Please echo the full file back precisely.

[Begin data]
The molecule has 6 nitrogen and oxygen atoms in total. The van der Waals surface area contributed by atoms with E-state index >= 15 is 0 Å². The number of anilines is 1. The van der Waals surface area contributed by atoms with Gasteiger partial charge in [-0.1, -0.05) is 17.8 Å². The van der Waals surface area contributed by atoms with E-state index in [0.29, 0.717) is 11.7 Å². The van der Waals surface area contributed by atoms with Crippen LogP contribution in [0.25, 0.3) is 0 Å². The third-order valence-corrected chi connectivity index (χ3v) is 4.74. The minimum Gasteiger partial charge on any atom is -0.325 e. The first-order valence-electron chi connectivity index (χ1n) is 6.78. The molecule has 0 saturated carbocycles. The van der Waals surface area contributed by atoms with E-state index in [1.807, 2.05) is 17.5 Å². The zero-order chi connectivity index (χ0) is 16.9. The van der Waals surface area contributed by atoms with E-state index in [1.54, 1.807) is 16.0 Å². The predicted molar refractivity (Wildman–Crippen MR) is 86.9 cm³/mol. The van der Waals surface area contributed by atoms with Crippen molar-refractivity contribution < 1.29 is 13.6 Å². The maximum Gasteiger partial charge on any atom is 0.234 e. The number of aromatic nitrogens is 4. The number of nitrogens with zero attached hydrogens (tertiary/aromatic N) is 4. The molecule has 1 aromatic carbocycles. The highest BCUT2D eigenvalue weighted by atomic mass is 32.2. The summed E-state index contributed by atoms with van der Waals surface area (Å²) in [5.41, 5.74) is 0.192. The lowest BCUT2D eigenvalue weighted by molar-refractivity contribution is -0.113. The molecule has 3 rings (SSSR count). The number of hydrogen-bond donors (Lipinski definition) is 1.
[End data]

The molecule has 6 nitrogen and oxygen atoms in total. The van der Waals surface area contributed by atoms with E-state index >= 15 is 0 Å². The number of anilines is 1. The van der Waals surface area contributed by atoms with Gasteiger partial charge in [-0.1, -0.05) is 17.8 Å². The van der Waals surface area contributed by atoms with E-state index in [0.29, 0.717) is 11.7 Å². The van der Waals surface area contributed by atoms with Crippen LogP contribution in [0.25, 0.3) is 0 Å². The third-order valence-corrected chi connectivity index (χ3v) is 4.74. The minimum Gasteiger partial charge on any atom is -0.325 e. The first-order valence-electron chi connectivity index (χ1n) is 6.78. The molecule has 0 saturated carbocycles. The van der Waals surface area contributed by atoms with E-state index in [1.807, 2.05) is 17.5 Å². The zero-order chi connectivity index (χ0) is 16.9. The van der Waals surface area contributed by atoms with E-state index in [1.54, 1.807) is 16.0 Å². The predicted molar refractivity (Wildman–Crippen MR) is 86.9 cm³/mol. The van der Waals surface area contributed by atoms with Crippen molar-refractivity contribution < 1.29 is 13.6 Å². The maximum Gasteiger partial charge on any atom is 0.234 e. The number of aromatic nitrogens is 4. The number of nitrogens with zero attached hydrogens (tertiary/aromatic N) is 4. The molecule has 1 aromatic carbocycles. The highest BCUT2D eigenvalue weighted by atomic mass is 32.2. The summed E-state index contributed by atoms with van der Waals surface area (Å²) in [5.41, 5.74) is 0.192. The lowest BCUT2D eigenvalue weighted by molar-refractivity contribution is -0.113. The molecule has 3 rings (SSSR count). The number of hydrogen-bond donors (Lipinski definition) is 1.